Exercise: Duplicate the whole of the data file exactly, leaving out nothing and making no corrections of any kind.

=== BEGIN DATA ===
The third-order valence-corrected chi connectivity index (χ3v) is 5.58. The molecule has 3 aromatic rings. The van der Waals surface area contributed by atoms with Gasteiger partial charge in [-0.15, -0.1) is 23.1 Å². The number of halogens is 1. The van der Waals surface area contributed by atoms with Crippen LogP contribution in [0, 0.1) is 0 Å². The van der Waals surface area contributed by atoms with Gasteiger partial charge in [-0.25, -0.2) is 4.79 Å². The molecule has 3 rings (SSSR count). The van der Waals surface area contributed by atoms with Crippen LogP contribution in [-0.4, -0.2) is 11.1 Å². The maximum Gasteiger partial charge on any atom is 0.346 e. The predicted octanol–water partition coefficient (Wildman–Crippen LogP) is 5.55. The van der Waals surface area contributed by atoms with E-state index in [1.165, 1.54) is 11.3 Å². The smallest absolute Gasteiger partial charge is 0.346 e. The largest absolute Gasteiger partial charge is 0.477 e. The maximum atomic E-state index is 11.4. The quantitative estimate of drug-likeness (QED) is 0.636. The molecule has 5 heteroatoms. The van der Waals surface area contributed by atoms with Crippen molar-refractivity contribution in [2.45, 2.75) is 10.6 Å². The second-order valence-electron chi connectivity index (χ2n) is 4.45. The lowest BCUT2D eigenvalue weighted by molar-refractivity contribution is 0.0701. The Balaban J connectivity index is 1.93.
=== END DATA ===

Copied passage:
The third-order valence-corrected chi connectivity index (χ3v) is 5.58. The molecule has 3 aromatic rings. The van der Waals surface area contributed by atoms with Gasteiger partial charge in [-0.15, -0.1) is 23.1 Å². The number of halogens is 1. The van der Waals surface area contributed by atoms with Crippen LogP contribution in [0, 0.1) is 0 Å². The van der Waals surface area contributed by atoms with Gasteiger partial charge in [-0.25, -0.2) is 4.79 Å². The molecule has 3 rings (SSSR count). The van der Waals surface area contributed by atoms with Crippen LogP contribution in [-0.4, -0.2) is 11.1 Å². The maximum Gasteiger partial charge on any atom is 0.346 e. The predicted octanol–water partition coefficient (Wildman–Crippen LogP) is 5.55. The van der Waals surface area contributed by atoms with E-state index in [1.165, 1.54) is 11.3 Å². The smallest absolute Gasteiger partial charge is 0.346 e. The largest absolute Gasteiger partial charge is 0.477 e. The maximum atomic E-state index is 11.4. The quantitative estimate of drug-likeness (QED) is 0.636. The molecule has 5 heteroatoms. The van der Waals surface area contributed by atoms with Crippen molar-refractivity contribution in [2.45, 2.75) is 10.6 Å². The second-order valence-electron chi connectivity index (χ2n) is 4.45. The lowest BCUT2D eigenvalue weighted by molar-refractivity contribution is 0.0701. The Balaban J connectivity index is 1.93.